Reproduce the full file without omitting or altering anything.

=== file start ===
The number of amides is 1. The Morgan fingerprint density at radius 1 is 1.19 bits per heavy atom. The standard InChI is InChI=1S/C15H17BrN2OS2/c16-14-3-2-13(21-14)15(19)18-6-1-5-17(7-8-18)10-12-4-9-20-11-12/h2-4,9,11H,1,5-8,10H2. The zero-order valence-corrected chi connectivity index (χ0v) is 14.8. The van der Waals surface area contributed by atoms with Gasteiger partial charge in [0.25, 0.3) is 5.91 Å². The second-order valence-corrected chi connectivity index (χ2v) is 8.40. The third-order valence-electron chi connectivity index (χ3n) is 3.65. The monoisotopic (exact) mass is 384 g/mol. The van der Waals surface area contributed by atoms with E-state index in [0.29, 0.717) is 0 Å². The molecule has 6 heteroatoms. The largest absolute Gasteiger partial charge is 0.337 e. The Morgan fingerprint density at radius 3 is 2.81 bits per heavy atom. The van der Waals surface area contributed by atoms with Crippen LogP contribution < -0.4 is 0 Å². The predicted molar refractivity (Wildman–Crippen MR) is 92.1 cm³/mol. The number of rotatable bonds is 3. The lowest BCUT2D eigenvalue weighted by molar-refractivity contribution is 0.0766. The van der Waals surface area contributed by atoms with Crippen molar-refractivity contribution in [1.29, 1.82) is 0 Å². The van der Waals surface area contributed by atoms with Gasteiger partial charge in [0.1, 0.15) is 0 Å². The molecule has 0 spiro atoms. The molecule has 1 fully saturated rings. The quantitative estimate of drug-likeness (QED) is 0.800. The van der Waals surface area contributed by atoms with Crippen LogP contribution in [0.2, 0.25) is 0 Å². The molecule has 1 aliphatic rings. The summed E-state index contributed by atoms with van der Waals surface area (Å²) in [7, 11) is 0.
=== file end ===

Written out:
The number of amides is 1. The Morgan fingerprint density at radius 1 is 1.19 bits per heavy atom. The standard InChI is InChI=1S/C15H17BrN2OS2/c16-14-3-2-13(21-14)15(19)18-6-1-5-17(7-8-18)10-12-4-9-20-11-12/h2-4,9,11H,1,5-8,10H2. The zero-order valence-corrected chi connectivity index (χ0v) is 14.8. The van der Waals surface area contributed by atoms with Gasteiger partial charge in [0.25, 0.3) is 5.91 Å². The second-order valence-corrected chi connectivity index (χ2v) is 8.40. The third-order valence-electron chi connectivity index (χ3n) is 3.65. The monoisotopic (exact) mass is 384 g/mol. The van der Waals surface area contributed by atoms with E-state index in [0.29, 0.717) is 0 Å². The molecule has 6 heteroatoms. The largest absolute Gasteiger partial charge is 0.337 e. The Morgan fingerprint density at radius 3 is 2.81 bits per heavy atom. The van der Waals surface area contributed by atoms with Crippen LogP contribution < -0.4 is 0 Å². The predicted molar refractivity (Wildman–Crippen MR) is 92.1 cm³/mol. The number of rotatable bonds is 3. The lowest BCUT2D eigenvalue weighted by molar-refractivity contribution is 0.0766. The van der Waals surface area contributed by atoms with Crippen molar-refractivity contribution in [1.29, 1.82) is 0 Å². The van der Waals surface area contributed by atoms with Gasteiger partial charge in [0.1, 0.15) is 0 Å². The molecule has 0 spiro atoms. The molecule has 1 fully saturated rings. The quantitative estimate of drug-likeness (QED) is 0.800. The van der Waals surface area contributed by atoms with Crippen LogP contribution in [0.2, 0.25) is 0 Å². The molecule has 1 aliphatic rings. The summed E-state index contributed by atoms with van der Waals surface area (Å²) in [7, 11) is 0.